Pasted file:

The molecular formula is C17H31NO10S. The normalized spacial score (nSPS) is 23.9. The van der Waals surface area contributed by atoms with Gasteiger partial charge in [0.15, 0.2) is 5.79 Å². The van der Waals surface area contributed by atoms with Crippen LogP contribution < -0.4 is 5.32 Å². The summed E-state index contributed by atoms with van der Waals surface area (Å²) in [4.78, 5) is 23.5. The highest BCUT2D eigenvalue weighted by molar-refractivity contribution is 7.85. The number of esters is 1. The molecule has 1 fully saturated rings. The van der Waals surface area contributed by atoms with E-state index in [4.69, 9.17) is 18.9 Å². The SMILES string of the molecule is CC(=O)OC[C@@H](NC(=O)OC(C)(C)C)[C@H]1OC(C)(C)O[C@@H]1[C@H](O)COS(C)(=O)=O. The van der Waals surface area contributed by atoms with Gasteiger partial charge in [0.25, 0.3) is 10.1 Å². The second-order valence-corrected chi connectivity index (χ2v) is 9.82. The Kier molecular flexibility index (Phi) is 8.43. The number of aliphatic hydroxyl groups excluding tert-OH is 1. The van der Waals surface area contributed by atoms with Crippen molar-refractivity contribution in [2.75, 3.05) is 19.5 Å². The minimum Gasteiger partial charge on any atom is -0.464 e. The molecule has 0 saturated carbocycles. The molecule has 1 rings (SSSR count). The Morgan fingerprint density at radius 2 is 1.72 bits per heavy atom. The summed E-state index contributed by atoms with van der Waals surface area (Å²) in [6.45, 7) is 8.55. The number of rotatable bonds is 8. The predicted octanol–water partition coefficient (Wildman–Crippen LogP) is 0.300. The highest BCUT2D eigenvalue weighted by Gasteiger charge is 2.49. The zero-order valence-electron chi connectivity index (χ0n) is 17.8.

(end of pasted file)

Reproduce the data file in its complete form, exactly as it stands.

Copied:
The molecular formula is C17H31NO10S. The normalized spacial score (nSPS) is 23.9. The van der Waals surface area contributed by atoms with Gasteiger partial charge in [0.15, 0.2) is 5.79 Å². The van der Waals surface area contributed by atoms with Crippen LogP contribution < -0.4 is 5.32 Å². The summed E-state index contributed by atoms with van der Waals surface area (Å²) in [4.78, 5) is 23.5. The highest BCUT2D eigenvalue weighted by molar-refractivity contribution is 7.85. The number of esters is 1. The molecule has 1 fully saturated rings. The van der Waals surface area contributed by atoms with E-state index in [4.69, 9.17) is 18.9 Å². The SMILES string of the molecule is CC(=O)OC[C@@H](NC(=O)OC(C)(C)C)[C@H]1OC(C)(C)O[C@@H]1[C@H](O)COS(C)(=O)=O. The van der Waals surface area contributed by atoms with Gasteiger partial charge in [0.25, 0.3) is 10.1 Å². The second-order valence-corrected chi connectivity index (χ2v) is 9.82. The Kier molecular flexibility index (Phi) is 8.43. The number of aliphatic hydroxyl groups excluding tert-OH is 1. The van der Waals surface area contributed by atoms with Crippen molar-refractivity contribution in [2.75, 3.05) is 19.5 Å². The minimum Gasteiger partial charge on any atom is -0.464 e. The molecule has 0 saturated carbocycles. The molecule has 1 rings (SSSR count). The Morgan fingerprint density at radius 2 is 1.72 bits per heavy atom. The summed E-state index contributed by atoms with van der Waals surface area (Å²) in [6.45, 7) is 8.55. The number of rotatable bonds is 8. The predicted octanol–water partition coefficient (Wildman–Crippen LogP) is 0.300. The highest BCUT2D eigenvalue weighted by Gasteiger charge is 2.49. The zero-order valence-electron chi connectivity index (χ0n) is 17.8.